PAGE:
Adieu Dublin! But what’s next?


On 16th September 2020, Ursula von der Leyen, the President of the European Commission, announced in a State of the Union address a New Pact on Migration and Asylum. The new pact seeks to abolish the Dublin Regulation III, in furtherance of the recommendations the Commission made in 2016, which would be replaced with an Asylum and Migration Management Regulation (‘AMR’). The pact consists of three main pillars: discouraging migration by supporting origin countries, modernising border security, and sponsoring returns procedures of asylum seekers or extending solidarity to member states experiencing exceptional migratory influx.

The Dublin Regulation III was preceded by the Dublin Regulation II (‘Dublin II’) and the Dublin Convention (‘Dublin I’). These regulations are considered the cornerstone of the EU’s harmonised system of asylum protection known as the Common European Asylum System (‘CEAS’). CEAS was established in 1999 to grant freedom, security and justice to the third-country nationals who are unable to secure legitimate protection of their state of origin. In line with the obligation of non-refoulement under the 1951 UN Refugee Convention , Article 18 of the EU Charter guarantees the right to seek asylum. For CEAS to work efficiently, a clear and workable method of state responsibility to determine asylum claims was required. To this end, Dublin II was adopted in 2003.

This blog post is divided into six parts. The first two parts focus on Dublin II, its legal framework and the irregularities that led to Dublin III. The third part is devoted to Dublin III and the problems it caused at the time of the 2015 refugee crisis. The fourth part provides a brief overview of the new pact. In the fifth and the sixth part, the author discusses the new pact and analyses the AMR in light of the normative inconsistencies in Dublin III.

I. The legal framework of Dublin II

The idea behind Dublin II was to create a “one-stop” policy of asylum protection to curb the issue of multiple asylum applications (asylum shopping) and unnecessary movement to seek asylum (refugees in orbit). The Eurodac database system which came into effect for the efficient functioning of Dublin II along with the regulation forms the Dublin System.

According to Article 7 of Dublin II, the first member state to be responsible to assess an asylum application would be the one where the family members of an asylum seeker reside. If an asylum seeker does not have a family member in any of the member states, then a member state in which an asylum seeker has a residence permit or a valid visa would take the responsibility (Article 9). Finally, if an asylum seeker has crossed the border through irregular channels by land, sea, or air, then the member state where an asylum seeker enters the EU first (state of first entry) would be responsible for the asylum claims (Article 10). There were certain substantive issues with Dublin II which are highlighted below with the help of the European Parliament’s 2008 evaluation report (‘EP report’).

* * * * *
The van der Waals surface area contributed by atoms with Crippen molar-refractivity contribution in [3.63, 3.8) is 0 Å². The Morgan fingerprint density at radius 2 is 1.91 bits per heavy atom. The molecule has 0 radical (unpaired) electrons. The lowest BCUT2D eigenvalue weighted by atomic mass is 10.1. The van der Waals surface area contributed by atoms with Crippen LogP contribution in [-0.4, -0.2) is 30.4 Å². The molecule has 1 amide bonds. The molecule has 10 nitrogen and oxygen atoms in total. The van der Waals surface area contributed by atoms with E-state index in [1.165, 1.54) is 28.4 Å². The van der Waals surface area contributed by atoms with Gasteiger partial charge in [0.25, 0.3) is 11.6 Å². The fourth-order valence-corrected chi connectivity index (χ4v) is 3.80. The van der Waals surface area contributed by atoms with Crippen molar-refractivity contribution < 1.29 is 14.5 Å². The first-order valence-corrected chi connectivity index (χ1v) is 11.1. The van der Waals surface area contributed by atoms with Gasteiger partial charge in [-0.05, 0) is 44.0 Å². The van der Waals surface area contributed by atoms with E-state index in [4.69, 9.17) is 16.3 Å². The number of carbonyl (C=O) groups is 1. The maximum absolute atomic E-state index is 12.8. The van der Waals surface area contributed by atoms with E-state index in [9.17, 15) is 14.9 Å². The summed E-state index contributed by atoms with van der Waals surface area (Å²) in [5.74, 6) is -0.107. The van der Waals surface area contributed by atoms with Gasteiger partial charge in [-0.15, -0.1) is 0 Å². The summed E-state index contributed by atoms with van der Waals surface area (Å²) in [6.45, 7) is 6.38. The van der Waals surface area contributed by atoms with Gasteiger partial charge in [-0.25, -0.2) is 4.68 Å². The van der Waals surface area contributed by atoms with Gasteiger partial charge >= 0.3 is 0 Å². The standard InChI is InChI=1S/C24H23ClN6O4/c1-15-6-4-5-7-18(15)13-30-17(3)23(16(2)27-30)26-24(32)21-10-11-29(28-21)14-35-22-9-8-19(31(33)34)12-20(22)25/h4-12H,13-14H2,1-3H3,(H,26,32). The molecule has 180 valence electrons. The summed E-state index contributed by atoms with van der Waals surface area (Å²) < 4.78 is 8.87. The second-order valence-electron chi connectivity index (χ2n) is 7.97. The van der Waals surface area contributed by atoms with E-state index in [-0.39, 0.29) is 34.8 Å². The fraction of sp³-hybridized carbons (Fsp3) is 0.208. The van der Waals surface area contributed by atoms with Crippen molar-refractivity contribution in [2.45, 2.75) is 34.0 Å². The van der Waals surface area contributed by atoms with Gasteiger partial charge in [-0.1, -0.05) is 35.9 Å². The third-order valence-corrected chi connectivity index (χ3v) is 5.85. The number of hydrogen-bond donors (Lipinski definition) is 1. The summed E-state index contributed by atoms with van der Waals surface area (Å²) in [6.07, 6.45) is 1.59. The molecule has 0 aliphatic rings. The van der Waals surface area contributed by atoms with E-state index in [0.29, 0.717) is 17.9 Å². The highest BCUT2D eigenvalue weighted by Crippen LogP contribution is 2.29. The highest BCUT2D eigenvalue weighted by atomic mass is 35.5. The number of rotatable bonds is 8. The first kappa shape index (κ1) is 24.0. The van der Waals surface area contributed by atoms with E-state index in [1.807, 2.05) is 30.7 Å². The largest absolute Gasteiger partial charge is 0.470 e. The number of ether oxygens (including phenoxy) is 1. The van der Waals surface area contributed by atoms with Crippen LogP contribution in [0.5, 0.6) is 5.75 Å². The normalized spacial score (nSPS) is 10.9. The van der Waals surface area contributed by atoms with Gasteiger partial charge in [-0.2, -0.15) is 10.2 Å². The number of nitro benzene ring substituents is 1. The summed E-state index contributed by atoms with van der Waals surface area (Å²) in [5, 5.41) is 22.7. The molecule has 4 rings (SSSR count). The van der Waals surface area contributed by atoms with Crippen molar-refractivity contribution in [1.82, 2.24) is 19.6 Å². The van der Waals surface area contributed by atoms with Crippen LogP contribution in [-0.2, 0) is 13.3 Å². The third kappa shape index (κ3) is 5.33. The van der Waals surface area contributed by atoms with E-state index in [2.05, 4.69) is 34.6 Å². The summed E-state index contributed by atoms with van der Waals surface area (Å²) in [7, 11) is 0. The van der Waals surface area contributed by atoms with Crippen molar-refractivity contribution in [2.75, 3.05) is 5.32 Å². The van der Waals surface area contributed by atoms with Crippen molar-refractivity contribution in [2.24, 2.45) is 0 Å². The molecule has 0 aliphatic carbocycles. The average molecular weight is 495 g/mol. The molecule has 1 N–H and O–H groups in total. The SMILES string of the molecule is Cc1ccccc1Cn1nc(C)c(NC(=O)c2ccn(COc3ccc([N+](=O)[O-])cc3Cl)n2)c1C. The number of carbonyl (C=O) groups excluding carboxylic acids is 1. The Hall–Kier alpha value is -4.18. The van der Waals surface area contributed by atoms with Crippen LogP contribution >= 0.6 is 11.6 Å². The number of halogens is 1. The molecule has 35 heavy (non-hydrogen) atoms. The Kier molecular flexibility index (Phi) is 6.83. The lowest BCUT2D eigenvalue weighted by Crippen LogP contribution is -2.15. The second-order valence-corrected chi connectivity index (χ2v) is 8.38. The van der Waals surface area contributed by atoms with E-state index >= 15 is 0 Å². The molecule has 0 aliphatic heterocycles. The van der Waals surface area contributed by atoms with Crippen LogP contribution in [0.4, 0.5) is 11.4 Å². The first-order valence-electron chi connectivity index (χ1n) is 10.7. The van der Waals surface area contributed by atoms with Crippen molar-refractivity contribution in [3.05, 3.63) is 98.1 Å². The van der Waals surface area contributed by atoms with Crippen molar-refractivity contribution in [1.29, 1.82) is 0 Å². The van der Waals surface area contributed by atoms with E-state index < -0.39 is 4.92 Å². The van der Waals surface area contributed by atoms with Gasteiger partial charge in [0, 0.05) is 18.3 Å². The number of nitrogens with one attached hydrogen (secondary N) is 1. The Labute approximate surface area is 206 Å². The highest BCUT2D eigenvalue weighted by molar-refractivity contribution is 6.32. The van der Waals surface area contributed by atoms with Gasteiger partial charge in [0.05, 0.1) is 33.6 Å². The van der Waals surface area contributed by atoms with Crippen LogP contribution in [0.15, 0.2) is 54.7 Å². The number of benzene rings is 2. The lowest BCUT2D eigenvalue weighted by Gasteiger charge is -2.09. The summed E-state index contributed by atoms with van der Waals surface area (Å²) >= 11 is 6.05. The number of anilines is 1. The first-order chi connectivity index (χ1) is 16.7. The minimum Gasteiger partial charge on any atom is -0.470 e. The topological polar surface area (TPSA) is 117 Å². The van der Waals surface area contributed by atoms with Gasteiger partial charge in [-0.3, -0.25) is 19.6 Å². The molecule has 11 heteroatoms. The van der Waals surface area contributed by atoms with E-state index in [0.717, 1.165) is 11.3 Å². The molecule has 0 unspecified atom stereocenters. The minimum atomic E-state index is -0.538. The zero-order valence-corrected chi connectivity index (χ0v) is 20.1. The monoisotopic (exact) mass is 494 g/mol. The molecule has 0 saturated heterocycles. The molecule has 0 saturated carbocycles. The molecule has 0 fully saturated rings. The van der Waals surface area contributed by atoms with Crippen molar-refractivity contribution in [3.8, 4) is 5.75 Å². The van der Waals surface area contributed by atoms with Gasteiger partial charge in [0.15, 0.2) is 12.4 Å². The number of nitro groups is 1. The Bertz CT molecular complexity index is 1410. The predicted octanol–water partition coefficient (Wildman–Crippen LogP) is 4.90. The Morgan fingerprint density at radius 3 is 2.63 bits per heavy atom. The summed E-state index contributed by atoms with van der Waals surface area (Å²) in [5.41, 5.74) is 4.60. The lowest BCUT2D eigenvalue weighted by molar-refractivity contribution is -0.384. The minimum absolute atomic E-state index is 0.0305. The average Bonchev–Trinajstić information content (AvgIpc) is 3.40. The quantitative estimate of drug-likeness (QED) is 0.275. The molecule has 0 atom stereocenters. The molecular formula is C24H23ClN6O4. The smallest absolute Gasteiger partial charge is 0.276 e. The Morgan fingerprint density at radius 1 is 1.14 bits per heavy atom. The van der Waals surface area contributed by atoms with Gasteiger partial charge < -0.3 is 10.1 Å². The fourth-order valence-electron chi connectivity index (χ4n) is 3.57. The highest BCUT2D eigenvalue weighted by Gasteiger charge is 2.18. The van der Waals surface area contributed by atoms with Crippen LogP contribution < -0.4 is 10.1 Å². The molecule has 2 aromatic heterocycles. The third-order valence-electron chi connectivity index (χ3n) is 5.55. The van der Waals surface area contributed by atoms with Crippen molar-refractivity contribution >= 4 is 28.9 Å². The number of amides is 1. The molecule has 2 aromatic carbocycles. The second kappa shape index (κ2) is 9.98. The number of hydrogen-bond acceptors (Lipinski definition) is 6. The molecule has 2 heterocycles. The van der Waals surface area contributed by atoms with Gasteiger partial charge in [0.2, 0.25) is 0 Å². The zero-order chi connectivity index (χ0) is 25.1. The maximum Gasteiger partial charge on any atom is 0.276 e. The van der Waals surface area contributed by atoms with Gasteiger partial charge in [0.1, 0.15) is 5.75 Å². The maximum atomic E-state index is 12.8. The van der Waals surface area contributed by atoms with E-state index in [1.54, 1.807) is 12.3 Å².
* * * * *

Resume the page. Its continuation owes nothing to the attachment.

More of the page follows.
II. Legal inconsistencies in Dublin II

Dublin II contained three main issues: a missing burden-sharing mechanism, differential and discriminatory treatment to asylum seekers, and unregulated detention. All three are briefly discussed below.

A. Lack of burden-sharing mechanism

Dublin II did not entail a burden-sharing mechanism. Rather, it only incorporated a strategy to determine asylum claims by member states in a normal situation of migration. It was already observed in the EP report that member states at the external borders faced challenges due to the state of first entry criterion as Dublin II was not designed to handle the mass influx. The fall-out due to the state of first entry criterion was visible in the 2015 refugee crisis (infra, part III.).

B. Differential and discriminatory treatment of asylum seekers

Second, Dublin II resulted in differential and often the discriminatory treatment of asylum seekers. Differential treatment was observed as Dublin II did not mandate a uniform asylum practice to be followed by member states. Further, discriminatory treatment was evident especially for the state of first entry criterion. For instance, the Czech Republic in 2010 subjected a gay asylum seeker to Penile Plethysmography tests (arousal tests) to determine his sexual orientation and gender identity claims of asylum. In A, B, C v. Netherlands, the Court of Justice of the European Union (‘CJEU’) held these tests to be inconsistent with human dignity (Article 1), the prohibition against torture (Article 4), and intrusive to the right to privacy (Article 7) under the EU Charter. Moreover, these tests were not necessary for the assessment of a claim under EU law (see in particular Qualification Directive 2011/95/EU).

In N.S. v Secretary of State for the Home Department and Others , the CJEU observed that member states have the obligation under Dublin II to examine and take responsibility of a claim where due to the systematic deficiencies in the asylum system, the transfer to the ‘responsible member state’ would expose an asylum seeker to a risk of violation of his fundamental rights under the EU Charter.

C. Issue of unregulated detention

Many member states detained asylum seekers, including unaccompanied migrant children (‘UMCs’), during the assessment of their claims, during the transfer to other member states and/or during the appeal process against the transfer. Article 5 of the European Convention on Human Rights (‘ECHR’) necessitates that member states comply with the requirement of procedural safeguards while subjecting an asylum seeker to detention. The transfer of responsibility of asylum claims from one member state to another did not require their permission as has been observed in the EP report. Many asylum seekers were left with no option but to file an appeal against such transfers as they did not have faith in the asylum system of another member state (p. 25 of the report). In M.S.S. v Belgium and Greece, the European Court of Human Rights held that detention standards under the Dublin system must not be inconsistent with human dignity and prohibition of torture and degrading treatment under the ECHR.